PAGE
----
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General Assembly considering two bills widening spaces allowing for concealed carry

The senate and house bills would allow churches with private schools to permit concealed carry. Current law allows churches to permit guns, but not if there is a school inside the building.
Published: Mar. 23, 2021 at 7:13 PM EDT
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RALEIGH, N.C. (WITN) - Two bills making their way through the General Assembly would make it easier to have guns in more places.

Senate Bill 43 and House Bill 134 would close a state loophole to permit churches with private schools inside to allow concealed carry, but only if school is not in session.

Current law allows concealed carry inside churches, but not if there is a school inside.

“This bill is just a common sense piece of legislation that gives churches an extra layer of protection,” said Rep. Chris Humphrey (R-Lenoir County), one of the sponsors of the bill. “I think it’s as much of a deterrent to have a whole bunch of folks in the church house with loaded weapons.”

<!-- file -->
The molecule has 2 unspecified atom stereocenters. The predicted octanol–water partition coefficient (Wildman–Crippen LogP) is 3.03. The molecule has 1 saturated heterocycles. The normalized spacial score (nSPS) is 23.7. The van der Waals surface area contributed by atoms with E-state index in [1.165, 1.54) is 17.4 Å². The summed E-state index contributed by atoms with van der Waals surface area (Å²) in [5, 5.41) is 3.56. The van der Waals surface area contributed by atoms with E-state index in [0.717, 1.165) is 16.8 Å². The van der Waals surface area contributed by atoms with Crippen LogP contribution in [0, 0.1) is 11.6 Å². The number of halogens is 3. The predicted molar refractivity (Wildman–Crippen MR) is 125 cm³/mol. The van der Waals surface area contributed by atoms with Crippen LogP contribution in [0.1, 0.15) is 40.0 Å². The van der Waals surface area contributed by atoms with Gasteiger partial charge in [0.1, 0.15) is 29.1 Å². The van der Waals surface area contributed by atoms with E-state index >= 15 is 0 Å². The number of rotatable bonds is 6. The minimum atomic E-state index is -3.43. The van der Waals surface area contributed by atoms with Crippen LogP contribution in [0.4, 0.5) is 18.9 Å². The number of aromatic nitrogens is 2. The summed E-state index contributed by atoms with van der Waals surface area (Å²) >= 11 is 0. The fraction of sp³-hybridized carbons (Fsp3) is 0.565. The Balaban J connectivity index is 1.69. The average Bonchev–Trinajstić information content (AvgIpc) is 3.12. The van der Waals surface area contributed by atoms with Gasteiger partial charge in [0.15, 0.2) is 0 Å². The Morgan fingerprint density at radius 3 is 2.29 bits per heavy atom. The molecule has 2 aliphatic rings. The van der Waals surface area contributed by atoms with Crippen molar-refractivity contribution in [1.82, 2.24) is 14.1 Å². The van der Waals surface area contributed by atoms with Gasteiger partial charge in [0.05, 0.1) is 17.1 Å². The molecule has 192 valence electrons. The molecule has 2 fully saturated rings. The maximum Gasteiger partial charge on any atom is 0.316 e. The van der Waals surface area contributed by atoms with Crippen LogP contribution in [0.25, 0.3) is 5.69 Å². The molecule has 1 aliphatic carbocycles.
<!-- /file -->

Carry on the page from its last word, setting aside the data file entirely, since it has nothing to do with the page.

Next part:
The practically identical bills passed procedural votes almost entirely along party lines.

The house bill also allows EMS to carry guns on SWAT missions and would extend the timeline for concealed carry permit holders to renew their license if it expires.

“We voted on three bills in a row and all of them were to ease the requirements and make it easier for someone to carry a gun,” said Rep. Kandie Smith (D-Pitt County). “It’s a different story if someone was really trying to take away someone’s Second Amendment right, but no one is trying to take that away. There’s no bill out trying to restrict someone having a gun.”

Democratic opponents of the bill, including Smith, are calling for the bills to stop in their tracks. They’re saying the tragic situation in Boulder, Colorado Monday, where a grocery store shooting left ten people dead, is further evidence for stricter gun laws, not looser ones.

“Opponents are making this into something that it’s not,” said Humphrey. “It’s not the wild, wild west, it’s to let God-fearing, law-abiding citizens who are practicing their religious freedom to feel protected.”

The last time the General Assembly passed a similar bill, it was vetoed by Gov. Roy Cooper over the summer. Since then, state Republicans have picked up seats in both chambers, but not enough to override a veto, if Cooper chooses to use it again.

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